Then there's an intermission discussion on "Online prediction for bandits and contextual bandits." The idea is that "contextual bandits" can server as a smarter alternative to A/B testing. "For those unfamiliar, bandit algorithms originated in gambling. A casino has multiple slot machines with different payouts. A slot machine is also known as a one-armed bandit, hence the name. You don't know which slot machine gives the highest payout. You can experiment over time to find out which slot machine is the best while maximizing your payout. Multi-armed bandits are algorithms that allow you to balance between exploitation (choosing the slot machine that has paid the most in the past) and exploration (choosing other slot machines that may pay off even more)."
Then the "Towards continual learning" section: "Stage 1. Manual, stateless retraining". In the beginning, your ML team focuses on developing ML models to solve as many business problems as possible."
"Stage 2. Automated retraining". "Instead of retraining your model manually in an ad-hoc manner, you have a script to automatically execute the retraining process. This is usually done in a batch process. Most companies with somewhat mature ML infrastructure are in this stage."
"Stage 3. Automated, stateful training". "Remember that stateful training is when you continue training your model on new data instead of retraining your model from scratch."
"Stage 4. Continual Learning". "What I'm working towards and what I hope many companies will eventually adopt is continual learning. Instead of updating your models based on a fixed schedule, continually update your model whenever data distributions shift and the model's performance plummets. The holy grail is when you combine continual learning with edge deployment. Imagine you can ship a base model with a new device -- a phone, a watch, a drone, etc. -- and the model on that device will continually update and adapt to its environment."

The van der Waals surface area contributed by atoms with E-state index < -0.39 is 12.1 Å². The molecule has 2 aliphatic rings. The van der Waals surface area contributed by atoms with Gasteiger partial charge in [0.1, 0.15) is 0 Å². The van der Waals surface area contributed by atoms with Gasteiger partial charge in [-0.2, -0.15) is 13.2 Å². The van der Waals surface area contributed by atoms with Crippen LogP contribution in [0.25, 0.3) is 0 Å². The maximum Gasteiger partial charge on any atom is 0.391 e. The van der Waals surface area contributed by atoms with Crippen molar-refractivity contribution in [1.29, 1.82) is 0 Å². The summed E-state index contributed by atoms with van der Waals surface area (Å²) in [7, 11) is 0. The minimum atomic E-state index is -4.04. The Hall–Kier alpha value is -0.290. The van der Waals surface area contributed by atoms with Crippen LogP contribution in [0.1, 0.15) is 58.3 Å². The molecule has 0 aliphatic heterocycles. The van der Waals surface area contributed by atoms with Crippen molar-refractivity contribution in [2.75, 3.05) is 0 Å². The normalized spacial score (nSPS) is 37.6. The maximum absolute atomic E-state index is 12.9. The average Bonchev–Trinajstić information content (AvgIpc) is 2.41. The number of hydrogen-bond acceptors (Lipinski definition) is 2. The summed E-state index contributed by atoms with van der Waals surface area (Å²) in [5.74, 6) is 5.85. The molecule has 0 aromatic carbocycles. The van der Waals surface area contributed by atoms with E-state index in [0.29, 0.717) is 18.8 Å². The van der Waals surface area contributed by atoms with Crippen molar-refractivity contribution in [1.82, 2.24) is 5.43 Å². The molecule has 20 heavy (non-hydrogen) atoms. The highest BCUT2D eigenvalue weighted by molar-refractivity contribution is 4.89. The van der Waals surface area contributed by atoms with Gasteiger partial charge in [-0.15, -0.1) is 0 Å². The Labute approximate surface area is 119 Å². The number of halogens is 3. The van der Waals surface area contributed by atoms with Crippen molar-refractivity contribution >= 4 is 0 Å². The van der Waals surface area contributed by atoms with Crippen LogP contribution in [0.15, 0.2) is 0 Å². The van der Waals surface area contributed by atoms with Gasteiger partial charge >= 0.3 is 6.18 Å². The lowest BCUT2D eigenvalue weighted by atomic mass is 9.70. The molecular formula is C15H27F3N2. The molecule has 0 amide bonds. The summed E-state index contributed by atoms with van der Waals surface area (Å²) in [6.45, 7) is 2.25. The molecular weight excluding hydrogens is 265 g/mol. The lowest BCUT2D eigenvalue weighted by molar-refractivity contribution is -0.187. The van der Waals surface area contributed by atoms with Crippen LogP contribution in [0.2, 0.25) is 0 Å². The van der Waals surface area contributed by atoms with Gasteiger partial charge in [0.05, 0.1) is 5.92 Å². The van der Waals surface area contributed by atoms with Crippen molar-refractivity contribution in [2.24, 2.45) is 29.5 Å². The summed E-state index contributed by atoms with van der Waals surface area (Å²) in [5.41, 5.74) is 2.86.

| "China last year ranked 9th in robot density -- measured by the number of robot units per 10,000 employees -- up from 25th five years earlier. With a robot density of 246 per 10,000 employees, China still lagged behind South Korea, which has a current density of 932 and has ranked first since 2010. Still, China's level was well above the global average of 126, and close to the United States' 255."
"Under a five-year plan jointly published by several government agencies, including the Ministry of Industry and Information Technology, China aims to achieve a minimum annual growth of 20 per cent in robotics sales, and develop a group of industry champions to double the 'robot density' of the world's most populous country."
|"Formant is solving the robotic Tower of Babel with a unified platform." "The insight was that the robotics hardware was incredible, with folks like Boston Dynamics, really pushing the envelope. Before that, we had 20-25 years of industrial robots that are incredibly accurate, powerful and build every car that you see on the road. That said, the software was in the stone age. There's no unified operating system. Everybody is building every part of the stack, for every application. If you were starting a company, you had to build your perception and your autonomy, of course. But on top of that, you'd also have to build your data management and everything else."|
| In January 2017 (our first future salon meeting after Donald Trump was elected), I proffered the prediction that the US was headed towards civil war. It was predicated on a very simple assumption: if tension between the two sides (liberal and conservative) continues to increase, at some point it will be high enough that some sort of physical violence breaks out. At that time, I had no idea what might be the underlying causal driver, and so no way of knowing whether my assumption would hold and tensions would indeed continue to increase. Since then my investigations led to the future salon discussion based on Peter Turchin's Age of Discord, where he presents a mathematical model of society (based on 44 variables that feed back on one another as represented by differential equations), which is the most plausible explanation of a cause-and-effect explanation that I've come across so far (although we will talk about more in an upcoming future salon where we expand the scope of the discussion to geopolitics and political conflict outside the border as well as inside).